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Idaho research demonstrates cloud seeding, it works


The desiccation in the western United States has become so severe that it makes news in the east, where rainfall has been abundant. The most recent report comes from the Washington Post, which focuses on Idaho Power’s efforts to demonstrate the value of its two-decade-old cloud-seeding program for southern Idaho and eastern Oregon. The private utility believes that their cloud-seeding program adds “600,000 acre-feet of more water to the Payette, Boise, and Wood River basins each year, as well as approximately 400,000 acre-feet of additional water to the upper Snake River basin each year.”

Drought is wreaking havoc throughout much of Idaho and Oregon.

You’ve undoubtedly heard about cloud seeding at some point in your life. For example, injecting silver iodide into particular winter storm clouds appeared to cause additional rainfall in the 1940s. Several states and nations have been doing so for years to boost mountain snowpack.

However, it has always been challenging to determine if this environmental manipulation was causing rain to fall.
According to the Washington Post, “the first unequivocal proof that cloud seeding may enhance snowpack levels” has sparked a “little revival” in practice. Last year, evidence from Idaho Power and the National Center for Atmospheric Research (NCAR) was delivered.

When the paper, “Quantifying Snowfall From Orographic Cloud Seeding,” was released in March 2020, it drew little notice because it arrived just as the coronavirus epidemic swept the country. However, one NCAR expert described the findings as “a revelation.” “This work employs a combination of radar technology and precipitation gauge measurements to estimate the geographic and temporal evolution of snowfall created from glaciogenic cloud seeding of winter mountain cloud systems and its spatial and temporal evolution,” the scientists write.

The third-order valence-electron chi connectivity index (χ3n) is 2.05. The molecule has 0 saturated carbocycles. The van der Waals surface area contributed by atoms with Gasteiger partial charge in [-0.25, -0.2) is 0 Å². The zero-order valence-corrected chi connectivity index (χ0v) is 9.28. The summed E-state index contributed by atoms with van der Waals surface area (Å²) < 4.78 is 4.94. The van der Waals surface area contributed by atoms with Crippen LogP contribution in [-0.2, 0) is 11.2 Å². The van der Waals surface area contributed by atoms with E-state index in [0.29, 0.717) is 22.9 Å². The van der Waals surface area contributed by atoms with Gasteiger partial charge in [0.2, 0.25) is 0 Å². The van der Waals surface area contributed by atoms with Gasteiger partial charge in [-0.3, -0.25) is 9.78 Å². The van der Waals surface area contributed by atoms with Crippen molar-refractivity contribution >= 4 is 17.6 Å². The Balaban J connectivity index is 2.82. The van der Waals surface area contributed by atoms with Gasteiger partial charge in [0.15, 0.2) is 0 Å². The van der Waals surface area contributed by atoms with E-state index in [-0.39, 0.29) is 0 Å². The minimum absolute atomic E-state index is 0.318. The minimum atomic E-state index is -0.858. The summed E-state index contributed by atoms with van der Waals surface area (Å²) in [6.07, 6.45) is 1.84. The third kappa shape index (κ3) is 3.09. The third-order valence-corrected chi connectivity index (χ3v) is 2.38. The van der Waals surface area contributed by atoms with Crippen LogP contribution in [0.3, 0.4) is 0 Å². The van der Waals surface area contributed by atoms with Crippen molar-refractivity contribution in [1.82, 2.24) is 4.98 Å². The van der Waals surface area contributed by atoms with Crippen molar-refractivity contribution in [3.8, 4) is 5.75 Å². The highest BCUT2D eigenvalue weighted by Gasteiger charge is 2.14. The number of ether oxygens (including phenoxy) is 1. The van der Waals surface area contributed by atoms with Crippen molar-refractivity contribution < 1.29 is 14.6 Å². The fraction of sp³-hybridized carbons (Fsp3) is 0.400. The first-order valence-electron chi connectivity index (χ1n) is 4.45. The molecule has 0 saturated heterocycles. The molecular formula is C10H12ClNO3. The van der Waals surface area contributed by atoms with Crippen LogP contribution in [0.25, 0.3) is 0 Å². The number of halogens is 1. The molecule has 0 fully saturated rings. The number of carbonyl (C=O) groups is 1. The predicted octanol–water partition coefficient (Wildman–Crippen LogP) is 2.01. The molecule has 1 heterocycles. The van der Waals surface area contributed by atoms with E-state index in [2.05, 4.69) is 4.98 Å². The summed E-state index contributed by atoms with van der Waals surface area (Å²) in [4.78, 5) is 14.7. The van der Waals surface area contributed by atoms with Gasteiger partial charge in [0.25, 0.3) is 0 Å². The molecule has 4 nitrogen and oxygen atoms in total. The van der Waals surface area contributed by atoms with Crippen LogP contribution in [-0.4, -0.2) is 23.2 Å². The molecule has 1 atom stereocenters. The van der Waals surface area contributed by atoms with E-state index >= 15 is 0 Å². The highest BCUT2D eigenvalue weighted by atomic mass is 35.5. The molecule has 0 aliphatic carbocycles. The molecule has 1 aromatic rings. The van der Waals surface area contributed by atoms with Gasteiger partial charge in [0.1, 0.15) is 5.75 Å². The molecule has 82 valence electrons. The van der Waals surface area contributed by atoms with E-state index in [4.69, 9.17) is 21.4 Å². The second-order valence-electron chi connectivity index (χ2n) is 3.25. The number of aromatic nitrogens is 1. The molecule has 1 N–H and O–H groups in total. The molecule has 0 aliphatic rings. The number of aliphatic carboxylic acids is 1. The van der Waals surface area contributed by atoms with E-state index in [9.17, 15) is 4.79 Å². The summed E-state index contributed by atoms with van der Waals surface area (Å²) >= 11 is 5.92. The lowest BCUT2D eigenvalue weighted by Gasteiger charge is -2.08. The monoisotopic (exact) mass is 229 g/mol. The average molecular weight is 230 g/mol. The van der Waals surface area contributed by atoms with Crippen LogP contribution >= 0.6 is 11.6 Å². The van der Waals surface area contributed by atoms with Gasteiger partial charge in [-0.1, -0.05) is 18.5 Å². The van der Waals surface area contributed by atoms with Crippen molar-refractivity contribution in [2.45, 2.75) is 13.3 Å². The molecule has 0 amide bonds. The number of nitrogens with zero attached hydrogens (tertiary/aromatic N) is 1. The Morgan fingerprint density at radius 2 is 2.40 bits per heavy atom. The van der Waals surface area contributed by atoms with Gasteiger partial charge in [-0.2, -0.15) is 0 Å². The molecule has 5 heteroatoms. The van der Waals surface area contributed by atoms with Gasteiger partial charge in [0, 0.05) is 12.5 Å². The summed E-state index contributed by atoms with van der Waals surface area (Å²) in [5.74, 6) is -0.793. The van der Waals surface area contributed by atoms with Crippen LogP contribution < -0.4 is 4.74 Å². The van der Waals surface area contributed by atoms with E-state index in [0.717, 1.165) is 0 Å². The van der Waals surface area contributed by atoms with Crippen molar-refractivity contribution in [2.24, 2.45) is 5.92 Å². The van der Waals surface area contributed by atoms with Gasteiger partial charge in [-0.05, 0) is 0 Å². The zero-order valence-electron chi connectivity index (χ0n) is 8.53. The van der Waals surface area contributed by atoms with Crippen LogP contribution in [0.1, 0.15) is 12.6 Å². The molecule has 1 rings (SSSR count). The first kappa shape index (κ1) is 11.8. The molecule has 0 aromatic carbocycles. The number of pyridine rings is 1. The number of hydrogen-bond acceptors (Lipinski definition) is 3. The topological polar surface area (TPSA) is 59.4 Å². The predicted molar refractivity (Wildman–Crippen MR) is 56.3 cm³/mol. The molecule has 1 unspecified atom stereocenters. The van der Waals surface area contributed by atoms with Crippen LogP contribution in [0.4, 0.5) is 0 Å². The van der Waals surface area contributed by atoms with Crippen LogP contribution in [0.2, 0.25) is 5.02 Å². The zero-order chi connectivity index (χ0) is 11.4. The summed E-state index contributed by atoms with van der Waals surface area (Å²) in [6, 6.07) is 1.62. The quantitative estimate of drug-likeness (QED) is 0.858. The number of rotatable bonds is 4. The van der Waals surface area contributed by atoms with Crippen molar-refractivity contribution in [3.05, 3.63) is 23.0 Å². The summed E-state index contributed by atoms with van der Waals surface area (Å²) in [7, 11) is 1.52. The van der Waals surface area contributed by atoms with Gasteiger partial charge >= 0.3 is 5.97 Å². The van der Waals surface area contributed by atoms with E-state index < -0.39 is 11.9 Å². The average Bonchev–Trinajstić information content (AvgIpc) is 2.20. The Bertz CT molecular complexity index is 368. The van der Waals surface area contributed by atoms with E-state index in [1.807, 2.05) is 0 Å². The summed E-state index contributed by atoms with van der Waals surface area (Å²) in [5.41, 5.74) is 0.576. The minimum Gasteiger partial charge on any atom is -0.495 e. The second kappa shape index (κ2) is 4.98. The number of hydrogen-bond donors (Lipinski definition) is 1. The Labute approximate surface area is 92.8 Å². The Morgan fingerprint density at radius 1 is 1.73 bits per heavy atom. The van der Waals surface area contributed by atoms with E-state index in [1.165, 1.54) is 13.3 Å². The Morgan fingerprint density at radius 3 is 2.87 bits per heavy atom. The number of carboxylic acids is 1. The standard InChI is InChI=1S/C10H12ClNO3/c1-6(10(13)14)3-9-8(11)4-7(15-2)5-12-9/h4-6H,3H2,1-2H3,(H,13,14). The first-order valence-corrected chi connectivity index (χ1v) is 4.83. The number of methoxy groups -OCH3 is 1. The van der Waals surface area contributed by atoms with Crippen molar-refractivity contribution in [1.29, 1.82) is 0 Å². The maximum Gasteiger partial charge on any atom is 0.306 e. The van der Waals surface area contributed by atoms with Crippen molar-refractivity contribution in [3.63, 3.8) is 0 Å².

Is that clear?

According to the researchers, the result is a more scientifically rigorous way to assess if cloud seeding truly works. And the explanation is that cloud seeding is effective. Though not by a significant margin. The increase in precipitation that cloud seeding provides ranges between 3% and 5%. But, as Julie Gondzar, the leader of Wyoming’s cloud-seeding operation, put it, “any little bit helps right now.”

According to Idaho Power, cloud seeding is a climate technique that involves removing ground generators placed at high elevation sites and deploying airplanes to fire specific burn flares into storm clouds to introduce ice nuclei (silver iodide) into winter storms. Cloud seeding, which involves intentionally introducing additional ice nuclei into winter storms, is thought to enhance precipitation provided the necessary circumstances exist, such as plentiful water (vapor or tiny liquid droplets) and adequate temperatures. More snow may fall due to the process, which would eventually melt and cause more water to pass.

Cloud seeding has been throughout since the 1940s, and it has been tried in more than 50 nations throughout the world, but as climate change has deteriorated in recent years, it has regained appeal.
According to the National Integrated Drought Information System (NIDIS), 40% of the United States is now suffering drought, with 32 states facing moderate to severe drought this week. Last year, the University Corporation for Atmospheric Research (UCAR) released research that they claim “unambiguously shown that cloud seeding may augment snowfall across a vast region provided atmospheric conditions are suitable.”

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She has been there and done that. After graduating from Delhi University, she completed her diploma in Journalism from Bhartiya Vidya Bhawan, Delhi. Down the line, she completed her internship with National Herald Newspaper successfully,, and went on to Join Mainline Business daily, Business Standard. She also dabbled in image management and brand consultancy. She is a prolific writer on lifestyle entertainment, branding, lifestyle, travel, and politics.
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